GEOTHERMAL AQUACULTURE RESEARCH FOUNDATION
GEOTHERMAL AQUACULTURE RESEARCH FOUNDATION

GEOTHERMAL AQUACULTURE RESEARCH FOUNDATION
Sally Jo
LeRoy has asked me to take on the task of describing to you some of the responsibilities involved with summer maintenance. Each season throughout the year brings new challenges. I thank the great Lord above that my oldest tank has lived thorough more than twelve years of my guessing and my never giving up on what I should do next. It is not always that easy to figure out what is going wrong or what to do next. It is our hope that by sharing the following information we will save you from making many of the mistakes several of the pioneers have made along the way.

During the summer months it is so important to take the time to do some daily inspections. We start the day by making certain all the power heads are working properly. Sometimes the power heads clog and when this happens the motors tend heat up and they are not providing the necessary oxygen needed for your fish. It does not take long for the tanks to heat up so be extremely cautious of this.

Next we check all the heaters, but we do not remove them from the tanks even during the summer months. The reason we do not remove them from the tanks during the summer months is because once the lights go off at night the tanks could become too cool. Sometimes the heaters are faulty and they could stay on, and this can cause a horrible problem. It is important to remember to look for this problem. It never hurts to stick your hand in your tank to feel how warm the water is. You can also touch the front glass after you learn how it feels when the tank is at the proper temperature.

Some of the creative ways we use to help maintain water temperature is to shut off the lights earlier in the day. Do water changes. Remove the hood or on some of the tanks half of the hood depending on how the hood is constructed.

Also sometimes just removing the reflector can cool down the tank. With the tanks that we have at GARF that have hoods we place small computer fans to blow out some of the heat. On the tanks that have sumps we place small clip fans over the sump so they are blowing directly over the water.

This cools down the temperature about 5 degrees. Many of these strategically placed fans are on the same timer as the lights so at night the tanks do not cool down below 78 degrees. They are programmed to come back on when the lights come on.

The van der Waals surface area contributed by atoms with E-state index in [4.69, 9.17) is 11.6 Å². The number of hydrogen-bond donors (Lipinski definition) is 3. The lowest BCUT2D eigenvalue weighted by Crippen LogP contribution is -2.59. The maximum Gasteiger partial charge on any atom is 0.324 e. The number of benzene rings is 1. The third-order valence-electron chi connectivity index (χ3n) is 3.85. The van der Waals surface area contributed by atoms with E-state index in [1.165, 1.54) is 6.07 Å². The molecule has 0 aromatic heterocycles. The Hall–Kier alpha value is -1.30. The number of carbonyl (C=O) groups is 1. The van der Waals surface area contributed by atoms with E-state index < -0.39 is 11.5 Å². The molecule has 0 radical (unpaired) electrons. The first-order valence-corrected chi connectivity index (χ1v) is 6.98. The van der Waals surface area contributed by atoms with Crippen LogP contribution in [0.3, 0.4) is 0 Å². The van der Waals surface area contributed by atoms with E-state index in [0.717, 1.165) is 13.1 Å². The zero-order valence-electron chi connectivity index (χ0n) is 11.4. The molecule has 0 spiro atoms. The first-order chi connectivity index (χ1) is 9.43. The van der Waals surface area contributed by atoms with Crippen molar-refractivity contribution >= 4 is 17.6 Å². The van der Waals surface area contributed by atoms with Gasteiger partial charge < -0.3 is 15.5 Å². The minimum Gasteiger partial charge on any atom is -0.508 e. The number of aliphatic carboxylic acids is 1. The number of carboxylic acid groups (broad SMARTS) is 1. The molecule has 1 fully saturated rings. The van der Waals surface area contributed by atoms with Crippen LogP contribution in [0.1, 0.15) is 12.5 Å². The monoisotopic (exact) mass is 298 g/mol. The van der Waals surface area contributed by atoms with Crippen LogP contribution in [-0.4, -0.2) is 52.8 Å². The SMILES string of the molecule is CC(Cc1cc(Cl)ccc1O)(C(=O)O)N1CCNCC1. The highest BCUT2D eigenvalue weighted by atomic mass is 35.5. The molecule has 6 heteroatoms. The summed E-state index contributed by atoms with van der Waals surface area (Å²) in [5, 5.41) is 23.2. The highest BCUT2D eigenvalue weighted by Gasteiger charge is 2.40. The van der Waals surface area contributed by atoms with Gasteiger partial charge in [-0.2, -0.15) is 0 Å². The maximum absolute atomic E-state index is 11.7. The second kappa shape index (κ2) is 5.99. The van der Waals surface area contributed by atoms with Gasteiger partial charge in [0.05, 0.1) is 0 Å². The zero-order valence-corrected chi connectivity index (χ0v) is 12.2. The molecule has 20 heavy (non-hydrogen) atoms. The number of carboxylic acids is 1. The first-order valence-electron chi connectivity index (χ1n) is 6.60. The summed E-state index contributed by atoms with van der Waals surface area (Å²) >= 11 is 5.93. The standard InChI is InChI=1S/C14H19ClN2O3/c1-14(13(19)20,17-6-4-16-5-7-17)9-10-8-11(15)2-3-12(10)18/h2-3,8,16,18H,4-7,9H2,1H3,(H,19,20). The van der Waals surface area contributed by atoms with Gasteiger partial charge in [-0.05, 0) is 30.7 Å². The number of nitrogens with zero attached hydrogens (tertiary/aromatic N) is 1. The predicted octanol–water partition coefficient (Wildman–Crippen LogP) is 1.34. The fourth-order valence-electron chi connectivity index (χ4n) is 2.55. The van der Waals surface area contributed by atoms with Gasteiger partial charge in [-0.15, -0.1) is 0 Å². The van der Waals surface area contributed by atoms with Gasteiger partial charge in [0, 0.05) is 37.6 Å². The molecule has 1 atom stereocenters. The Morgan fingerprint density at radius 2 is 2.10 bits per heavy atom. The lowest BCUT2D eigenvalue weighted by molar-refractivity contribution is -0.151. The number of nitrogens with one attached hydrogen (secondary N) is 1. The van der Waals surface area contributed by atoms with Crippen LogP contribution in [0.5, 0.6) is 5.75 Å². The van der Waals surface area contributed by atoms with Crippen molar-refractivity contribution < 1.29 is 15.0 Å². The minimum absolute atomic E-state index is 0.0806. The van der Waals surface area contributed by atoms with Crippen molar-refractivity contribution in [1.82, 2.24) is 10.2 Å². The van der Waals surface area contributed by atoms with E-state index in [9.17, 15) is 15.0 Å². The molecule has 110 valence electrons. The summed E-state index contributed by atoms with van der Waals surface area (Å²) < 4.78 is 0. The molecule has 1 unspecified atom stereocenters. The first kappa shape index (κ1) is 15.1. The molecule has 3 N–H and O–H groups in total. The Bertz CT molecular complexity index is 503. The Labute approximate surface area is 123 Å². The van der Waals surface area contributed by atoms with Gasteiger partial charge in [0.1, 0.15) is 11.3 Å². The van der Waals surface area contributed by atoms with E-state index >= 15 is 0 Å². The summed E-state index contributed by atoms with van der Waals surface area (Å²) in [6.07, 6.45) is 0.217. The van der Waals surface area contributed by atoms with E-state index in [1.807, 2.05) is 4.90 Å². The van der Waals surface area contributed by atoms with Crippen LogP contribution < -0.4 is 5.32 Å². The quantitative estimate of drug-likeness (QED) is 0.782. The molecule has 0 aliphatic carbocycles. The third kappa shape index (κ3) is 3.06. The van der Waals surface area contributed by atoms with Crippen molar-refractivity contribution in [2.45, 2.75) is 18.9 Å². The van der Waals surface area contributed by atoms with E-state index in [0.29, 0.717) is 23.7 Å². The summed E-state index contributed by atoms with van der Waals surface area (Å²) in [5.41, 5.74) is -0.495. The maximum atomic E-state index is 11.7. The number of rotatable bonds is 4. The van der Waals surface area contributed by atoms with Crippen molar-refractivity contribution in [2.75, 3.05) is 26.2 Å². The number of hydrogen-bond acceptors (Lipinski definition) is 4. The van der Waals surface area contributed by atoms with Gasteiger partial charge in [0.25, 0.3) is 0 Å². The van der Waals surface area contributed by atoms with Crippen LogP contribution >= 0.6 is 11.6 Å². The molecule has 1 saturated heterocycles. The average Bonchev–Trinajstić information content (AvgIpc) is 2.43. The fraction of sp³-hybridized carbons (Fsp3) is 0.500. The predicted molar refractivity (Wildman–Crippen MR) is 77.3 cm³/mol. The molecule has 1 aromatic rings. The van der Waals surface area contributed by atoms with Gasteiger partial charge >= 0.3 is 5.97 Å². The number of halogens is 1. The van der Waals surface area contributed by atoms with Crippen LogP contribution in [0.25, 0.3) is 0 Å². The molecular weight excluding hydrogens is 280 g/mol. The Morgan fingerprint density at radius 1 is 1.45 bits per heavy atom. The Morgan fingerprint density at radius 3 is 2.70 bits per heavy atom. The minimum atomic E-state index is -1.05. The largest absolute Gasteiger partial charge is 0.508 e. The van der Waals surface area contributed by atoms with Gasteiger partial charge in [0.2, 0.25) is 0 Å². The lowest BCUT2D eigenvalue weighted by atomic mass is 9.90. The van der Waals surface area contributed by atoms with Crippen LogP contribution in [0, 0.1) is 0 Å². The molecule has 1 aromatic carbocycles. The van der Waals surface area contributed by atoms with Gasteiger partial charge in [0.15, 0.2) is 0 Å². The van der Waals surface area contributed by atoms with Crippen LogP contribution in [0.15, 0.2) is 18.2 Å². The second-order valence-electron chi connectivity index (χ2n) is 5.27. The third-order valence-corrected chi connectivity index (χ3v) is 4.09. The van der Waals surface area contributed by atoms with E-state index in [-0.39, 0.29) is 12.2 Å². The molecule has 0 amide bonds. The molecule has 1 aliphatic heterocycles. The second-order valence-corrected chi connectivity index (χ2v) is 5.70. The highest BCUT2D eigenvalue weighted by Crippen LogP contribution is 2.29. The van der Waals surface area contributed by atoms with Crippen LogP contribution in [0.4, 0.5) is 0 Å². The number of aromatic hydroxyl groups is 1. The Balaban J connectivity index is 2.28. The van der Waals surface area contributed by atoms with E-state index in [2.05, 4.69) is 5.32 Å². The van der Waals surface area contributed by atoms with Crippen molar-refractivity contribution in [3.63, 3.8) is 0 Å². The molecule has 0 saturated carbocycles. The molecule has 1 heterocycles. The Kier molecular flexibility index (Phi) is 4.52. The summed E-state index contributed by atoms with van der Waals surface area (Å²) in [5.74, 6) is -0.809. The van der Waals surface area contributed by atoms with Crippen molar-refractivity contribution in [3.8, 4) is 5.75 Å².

Always make certain that one or two power heads are adjusted so that they are breaking the water surface. I also keep all room doors shut to keep heat out and the cooler air in. You can use a fan to cool the room at night. If the tanks become too hot the corals will certainly bleach, and when this starts to happen it is so difficult to bring the tank back to health.

Summer is a time to have fun with your family, go on vacation, and play outdoors. Summer is also the time we hear of many home reefs being lost because owners simply did not take the steps necessary to make certain their reefs remained stable. The few minutes you take with your reef to make sure it is stable is a price we all should be willing to commit to.

You can use all the tricks to control the temperature, but if you do not take this one step further all may be lost. You should have a back up generator or battery system that will run the fans or cooling systems.

It is our hope that by sharing these few pointers your reef will remain healthy. We hope you will enjoy your summer, and make tremendous memories that will stay with you for all your life time.

LeRoy
At Geothermal Aquaculture Research Foundation we have over forty systems that contain the brood stock coral we use for propagation. We have been developing different ways to cope with the heat this summer. Today the temperature rose to a hundred and fourteen degrees, and we will have high temperatures of over one hundred and five degrees for several more days.

In Boise we are very lucky because when it is hot the humidity is very low. This allows us to cool our Reef Systems by adding small clip on fans to each system. These fans work great, but we have a much better way of protecting the valuable corals in Sally Jo's office.

Today we added a new large air conditioner to Sally Jo's office. We replaced two 10,000 BTU air conditioners with one giant one. The two smaller air conditioner used 110 volts from the office. This new 48,000 BTU air-conditioner has its own 220-volt service, so now I can add two more 105-gallon reef tanks to Sally Jo's office. We learned years ago that the only thing that limits how many reefs we can keep is that we have to stay within the amount of electricity available to the Foundation

Cooling the room that the reefs are in is the optimum way of maintaining the proper temperatures. Because the rest of our reefs are spread out through an old Victorian house, a large laboratory, and a greenhouse we are not able to cool the entire structure.